I was a tenant at WeWork, and the way I would describe it to my friends was that it was like going to work on an all-inclusive cruise.
Every few weeks, a friendly WeWork employee would poke their head into my office and offer cookies or sangria from a rolling cart. If I wanted to get out of my chair, I could get cold brew or kombucha from a tap in the kitchen. The people running the space — Chloe, Eric, Shay — were bubbly, freshly-scrubbed twenty-somethings who seemed like they’d popped out of a “Friends” episode. The biggest headache I had was people who would camp out in the well-insulated, cocoon-like phone booths, even if they weren’t on a call. There were never enough phone booths.
It was hard to keep up with how many WeWork locations existed in Boston at any given moment. Just in the stretch of downtown between mine on the top of Beacon Hill and South Station, there were three others. Two more sat across Fort Point Channel in the Seaport. No one in commercial real estate quite understood how they planned to grow so fast, even before the COVID pandemic prompted millions of people to work from home. WeWork filed for bankruptcy this week, hoping to reorganize its business and extract itself from some of its lease commitments.
Why was I there? Ten years ago, I started a small digital media company with two friends I’d initially met working for the Globe in the 1990s. At first, when we needed to use conference rooms and outside-of-the-house workspace, we bought memberships at the Central Square location of Workbar, a regional chain of shared workspaces.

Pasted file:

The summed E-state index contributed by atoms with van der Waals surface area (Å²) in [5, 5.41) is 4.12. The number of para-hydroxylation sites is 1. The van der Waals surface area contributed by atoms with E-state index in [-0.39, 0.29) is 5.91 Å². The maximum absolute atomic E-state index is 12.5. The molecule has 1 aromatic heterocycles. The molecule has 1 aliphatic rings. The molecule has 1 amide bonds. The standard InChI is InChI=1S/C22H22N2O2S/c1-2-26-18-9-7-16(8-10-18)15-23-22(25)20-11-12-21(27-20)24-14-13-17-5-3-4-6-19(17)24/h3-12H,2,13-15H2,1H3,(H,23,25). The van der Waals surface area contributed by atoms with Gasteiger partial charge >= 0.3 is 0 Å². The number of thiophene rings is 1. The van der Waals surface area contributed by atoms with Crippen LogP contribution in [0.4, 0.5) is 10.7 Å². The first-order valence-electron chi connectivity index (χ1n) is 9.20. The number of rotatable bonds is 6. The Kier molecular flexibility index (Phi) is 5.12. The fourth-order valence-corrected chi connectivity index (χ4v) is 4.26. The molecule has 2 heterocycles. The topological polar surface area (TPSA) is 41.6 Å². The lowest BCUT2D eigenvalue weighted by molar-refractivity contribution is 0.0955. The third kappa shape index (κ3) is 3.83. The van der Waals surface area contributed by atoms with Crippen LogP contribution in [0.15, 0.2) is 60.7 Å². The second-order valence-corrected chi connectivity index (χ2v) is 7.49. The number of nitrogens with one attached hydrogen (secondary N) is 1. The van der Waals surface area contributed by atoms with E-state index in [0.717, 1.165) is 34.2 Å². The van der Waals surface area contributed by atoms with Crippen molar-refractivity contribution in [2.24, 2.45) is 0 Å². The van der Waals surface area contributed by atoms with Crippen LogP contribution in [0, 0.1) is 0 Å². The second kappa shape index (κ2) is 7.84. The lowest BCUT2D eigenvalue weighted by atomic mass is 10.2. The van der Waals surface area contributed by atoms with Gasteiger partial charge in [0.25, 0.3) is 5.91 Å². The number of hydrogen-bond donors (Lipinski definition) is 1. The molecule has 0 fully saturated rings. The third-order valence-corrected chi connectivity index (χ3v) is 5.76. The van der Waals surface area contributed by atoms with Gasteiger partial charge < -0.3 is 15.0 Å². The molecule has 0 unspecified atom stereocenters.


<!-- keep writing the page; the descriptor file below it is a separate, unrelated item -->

But then WeWork opened a shared workspace a block away on Massachusetts Avenue. It was newer, with a more modern design, and they were happy to cut deals on rent to fill it with members. In April 2017, we moved into a small office at the end of a hallway that felt a little like a fish tank, with glass walls on three sides. When our company grew, we found more space the following year at an even newer WeWork at One Beacon Street. From the windows, we had views over City Hall, the North End, and the inner harbor.
My media company was not the only small business lured away from Workbar, says Sarah Travers, who joined that company in 2017 and now serves as its CEO.
“It was very difficult to run a business in parallel with WeWork,” she said. “They quite literally would say to Workbar’s tenants, ‘We will pay your moving costs, give you twelve months free rent, and pay your broker fees if you have them.’ Everybody was lured over to WeWork. It was shiny and new.”
When Workbar was looking for new locations in Boston, Workbar founder Bill Jacobsen said, “Every time we looked at a new space, we would have to contend with comparable space lease deals from WeWork that we just couldn’t agree to or justify.”
Workbar decided to focus on suburban locations, as WeWork was planting new locations around Back Bay, the Financial District, and the Seaport.